Divorce, Single Parenting, Dating, Sex, & Self-Recovery

Posts tagged “money and marriage

Patience Please, I’m Doing The Best I Can


When I say to my ex-wife today, “Thanks for your patience,” I’m really saying, “Fuck you and your impatience.”

When we were married she chose to divorce me. When we were divorced she chose to file her anger by setting the office of the attorney general on me.

This week I started my new big job. A victory? Yes. A failure? Perhaps. But such a bellwether moment, when on the morning of first day at the new job, the ex-y sent me her recommendations on what type of insurance I should provide for the kids and how I should set the child support up on an automatic withdrawal. She even said, “Because it will be so much better for the kids, that way.” The crow in my mouth was hard to swallow as I thanked her for her support and advice. Of course…

When you are a parent you never quite get to part ways with the ex partner. Now we are co-parents. And everything we do can be couched in terms of how it best supports the kids. Except when it doesn’t. And the things that my ex-wife did to get me to this point (not the new job) are inexcusable. And yet, we have to let that pain and suffering flow right under the bridge of life, in the best interest of minimizing the ongoing animosity and friction between us.

But make no mistake. In the darkest moment of my single parent life so far, my ex-wife not only refused to give me some slack, she actually filed against me with the Attorney General of Texas. As I was struggling to find new work, and trying to keep my house around me and the kids, she struck her final blow. There’s not much else she can do. She’s done turned me over to the authorities for collection. And in that moment, I believe, she revealed the core of her anger. Only through a lot of work and self-reflection, I have come to understand that our marriage may have unraveled around the issue of money.

If she didn’t really want to go back to full-time work, she could prod, push, shame, and fight me back into the big corporate job, and she might be able to work a 20-hour flex schedule. Except we wanted to keep the nice house in the nice school district. And when the big job had spit me out with a 6-month severance, in stead of regrouping with me, she went on the offensive. She was determined and adamant about *my* next job. And she stayed focused on that issue for a year. Sure, she was retooling her ideas about what she wanted to do for a living, but if she could just shoehorn me back into a big job… Things would be so much easier. For her.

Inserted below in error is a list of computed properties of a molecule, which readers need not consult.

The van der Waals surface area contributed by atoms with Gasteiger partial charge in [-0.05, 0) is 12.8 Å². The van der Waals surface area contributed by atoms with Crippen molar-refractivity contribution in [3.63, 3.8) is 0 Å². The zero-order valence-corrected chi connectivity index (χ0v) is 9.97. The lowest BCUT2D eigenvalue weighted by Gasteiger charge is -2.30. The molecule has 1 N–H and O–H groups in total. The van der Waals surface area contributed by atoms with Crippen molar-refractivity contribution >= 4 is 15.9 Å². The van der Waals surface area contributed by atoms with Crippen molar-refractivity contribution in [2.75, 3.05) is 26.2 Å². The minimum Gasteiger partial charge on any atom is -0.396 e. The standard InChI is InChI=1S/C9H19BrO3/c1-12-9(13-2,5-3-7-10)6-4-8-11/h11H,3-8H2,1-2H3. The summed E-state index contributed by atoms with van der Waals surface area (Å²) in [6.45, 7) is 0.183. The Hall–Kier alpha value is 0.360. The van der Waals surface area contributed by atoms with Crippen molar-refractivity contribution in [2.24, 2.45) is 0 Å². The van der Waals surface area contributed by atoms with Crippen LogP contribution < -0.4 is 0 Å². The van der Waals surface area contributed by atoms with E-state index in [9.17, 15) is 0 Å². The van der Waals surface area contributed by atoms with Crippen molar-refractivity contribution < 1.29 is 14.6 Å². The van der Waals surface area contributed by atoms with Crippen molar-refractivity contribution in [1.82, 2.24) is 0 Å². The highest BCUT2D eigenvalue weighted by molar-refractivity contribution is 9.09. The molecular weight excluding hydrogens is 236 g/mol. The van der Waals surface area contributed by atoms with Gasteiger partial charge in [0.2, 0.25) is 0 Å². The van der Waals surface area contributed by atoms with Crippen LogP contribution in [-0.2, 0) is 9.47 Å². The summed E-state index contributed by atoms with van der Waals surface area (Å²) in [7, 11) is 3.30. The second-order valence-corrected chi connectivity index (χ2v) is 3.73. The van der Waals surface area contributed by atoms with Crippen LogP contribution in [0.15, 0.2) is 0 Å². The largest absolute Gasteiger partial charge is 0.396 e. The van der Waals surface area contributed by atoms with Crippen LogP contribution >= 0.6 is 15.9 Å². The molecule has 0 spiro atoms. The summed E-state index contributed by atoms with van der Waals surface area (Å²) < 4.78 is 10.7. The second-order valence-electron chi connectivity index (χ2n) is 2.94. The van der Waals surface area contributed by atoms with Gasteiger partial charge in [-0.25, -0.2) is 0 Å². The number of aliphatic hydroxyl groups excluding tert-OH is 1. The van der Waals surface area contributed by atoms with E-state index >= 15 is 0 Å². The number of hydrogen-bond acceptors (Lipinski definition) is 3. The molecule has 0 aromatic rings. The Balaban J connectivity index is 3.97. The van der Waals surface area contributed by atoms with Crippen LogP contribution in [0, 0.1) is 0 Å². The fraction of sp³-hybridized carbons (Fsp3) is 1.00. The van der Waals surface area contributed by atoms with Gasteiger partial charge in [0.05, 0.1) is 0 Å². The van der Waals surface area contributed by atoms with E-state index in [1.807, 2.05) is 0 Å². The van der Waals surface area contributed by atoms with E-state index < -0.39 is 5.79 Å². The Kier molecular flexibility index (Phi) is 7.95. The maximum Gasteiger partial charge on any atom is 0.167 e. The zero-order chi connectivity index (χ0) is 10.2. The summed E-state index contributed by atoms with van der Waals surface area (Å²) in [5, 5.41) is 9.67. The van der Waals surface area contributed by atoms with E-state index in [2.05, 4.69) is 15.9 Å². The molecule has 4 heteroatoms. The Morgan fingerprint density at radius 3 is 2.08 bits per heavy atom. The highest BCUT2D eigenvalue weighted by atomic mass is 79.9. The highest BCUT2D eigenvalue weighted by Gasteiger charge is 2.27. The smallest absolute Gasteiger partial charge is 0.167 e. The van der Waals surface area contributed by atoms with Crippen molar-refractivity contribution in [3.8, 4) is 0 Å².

That’s not the way it went down. And in the end, when she made plans to divorce me, she also had to find gainful employment. It seemed easy once she had her plans in place. She got the new job, she met with an attorney, she made her *options* spreadsheet somewhere on her computer. We divorced.

And when you find yourself in some dire straight, in some position of need, in the future, I will NOT do the same to you.

But as we were both making our way in the world, as “co-parents” she turned much more pragmatic. It wasn’t about a relationship, or mutual support, it was simply business. And when I stumbled in my work, and I told her I would be late on a few payments, she took the harsh approach, much like she had when I was voicing my ideas about self-employment during my sabbatical. And when the complaining and anger didn’t motivate me back into a job (in either circumstance) she fired off her final weapon.

When we were married she chose to divorce me. When we were divorced she chose to file her anger by setting the office of the attorney general on me. And this ultimate anti-co-parenting action has lasting consequences. She’s removed the actual compassion from our relationship. It’s now just business. Perhaps that’s a gift as well. Perhaps that’s a more accurate representation of our core relationship anyway.